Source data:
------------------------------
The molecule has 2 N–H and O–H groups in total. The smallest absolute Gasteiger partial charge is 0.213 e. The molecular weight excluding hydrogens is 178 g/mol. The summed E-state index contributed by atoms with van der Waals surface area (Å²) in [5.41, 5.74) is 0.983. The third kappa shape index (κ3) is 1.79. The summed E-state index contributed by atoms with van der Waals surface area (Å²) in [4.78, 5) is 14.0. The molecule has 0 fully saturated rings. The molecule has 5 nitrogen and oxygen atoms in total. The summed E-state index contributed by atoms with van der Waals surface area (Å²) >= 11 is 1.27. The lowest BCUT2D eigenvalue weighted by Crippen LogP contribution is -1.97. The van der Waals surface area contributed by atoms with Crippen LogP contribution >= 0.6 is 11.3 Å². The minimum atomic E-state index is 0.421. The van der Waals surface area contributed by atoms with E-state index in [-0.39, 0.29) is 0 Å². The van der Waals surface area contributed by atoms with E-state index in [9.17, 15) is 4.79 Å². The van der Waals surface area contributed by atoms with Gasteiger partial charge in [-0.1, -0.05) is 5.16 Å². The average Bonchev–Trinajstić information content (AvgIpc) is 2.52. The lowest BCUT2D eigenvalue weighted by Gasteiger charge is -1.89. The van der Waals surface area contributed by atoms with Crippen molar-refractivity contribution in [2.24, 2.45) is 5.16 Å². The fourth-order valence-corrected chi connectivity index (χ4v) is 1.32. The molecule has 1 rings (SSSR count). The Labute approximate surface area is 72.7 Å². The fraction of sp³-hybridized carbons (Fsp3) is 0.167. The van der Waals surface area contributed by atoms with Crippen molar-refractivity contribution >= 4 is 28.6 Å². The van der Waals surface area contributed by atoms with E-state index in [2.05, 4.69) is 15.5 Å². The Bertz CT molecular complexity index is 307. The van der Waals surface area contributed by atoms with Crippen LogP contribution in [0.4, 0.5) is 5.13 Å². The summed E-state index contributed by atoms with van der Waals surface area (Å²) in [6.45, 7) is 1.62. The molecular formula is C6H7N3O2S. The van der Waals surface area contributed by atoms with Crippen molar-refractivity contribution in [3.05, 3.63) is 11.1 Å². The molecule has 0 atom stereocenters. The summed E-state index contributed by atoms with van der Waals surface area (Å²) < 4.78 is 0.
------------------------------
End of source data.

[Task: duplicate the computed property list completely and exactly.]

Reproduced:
The molecule has 2 N–H and O–H groups in total. The smallest absolute Gasteiger partial charge is 0.213 e. The molecular weight excluding hydrogens is 178 g/mol. The summed E-state index contributed by atoms with van der Waals surface area (Å²) in [5.41, 5.74) is 0.983. The third kappa shape index (κ3) is 1.79. The summed E-state index contributed by atoms with van der Waals surface area (Å²) in [4.78, 5) is 14.0. The molecule has 0 fully saturated rings. The molecule has 5 nitrogen and oxygen atoms in total. The summed E-state index contributed by atoms with van der Waals surface area (Å²) >= 11 is 1.27. The lowest BCUT2D eigenvalue weighted by Crippen LogP contribution is -1.97. The van der Waals surface area contributed by atoms with Crippen LogP contribution >= 0.6 is 11.3 Å². The minimum atomic E-state index is 0.421. The van der Waals surface area contributed by atoms with E-state index in [-0.39, 0.29) is 0 Å². The van der Waals surface area contributed by atoms with E-state index in [9.17, 15) is 4.79 Å². The van der Waals surface area contributed by atoms with Gasteiger partial charge in [-0.1, -0.05) is 5.16 Å². The average Bonchev–Trinajstić information content (AvgIpc) is 2.52. The lowest BCUT2D eigenvalue weighted by Gasteiger charge is -1.89. The van der Waals surface area contributed by atoms with Crippen molar-refractivity contribution in [2.24, 2.45) is 5.16 Å². The fourth-order valence-corrected chi connectivity index (χ4v) is 1.32. The molecule has 1 rings (SSSR count). The Labute approximate surface area is 72.7 Å². The fraction of sp³-hybridized carbons (Fsp3) is 0.167. The van der Waals surface area contributed by atoms with Crippen molar-refractivity contribution >= 4 is 28.6 Å². The van der Waals surface area contributed by atoms with E-state index in [2.05, 4.69) is 15.5 Å². The Bertz CT molecular complexity index is 307. The van der Waals surface area contributed by atoms with Crippen LogP contribution in [0.4, 0.5) is 5.13 Å². The summed E-state index contributed by atoms with van der Waals surface area (Å²) in [6.45, 7) is 1.62. The molecular formula is C6H7N3O2S. The van der Waals surface area contributed by atoms with Crippen molar-refractivity contribution in [3.05, 3.63) is 11.1 Å². The molecule has 0 atom stereocenters. The summed E-state index contributed by atoms with van der Waals surface area (Å²) < 4.78 is 0.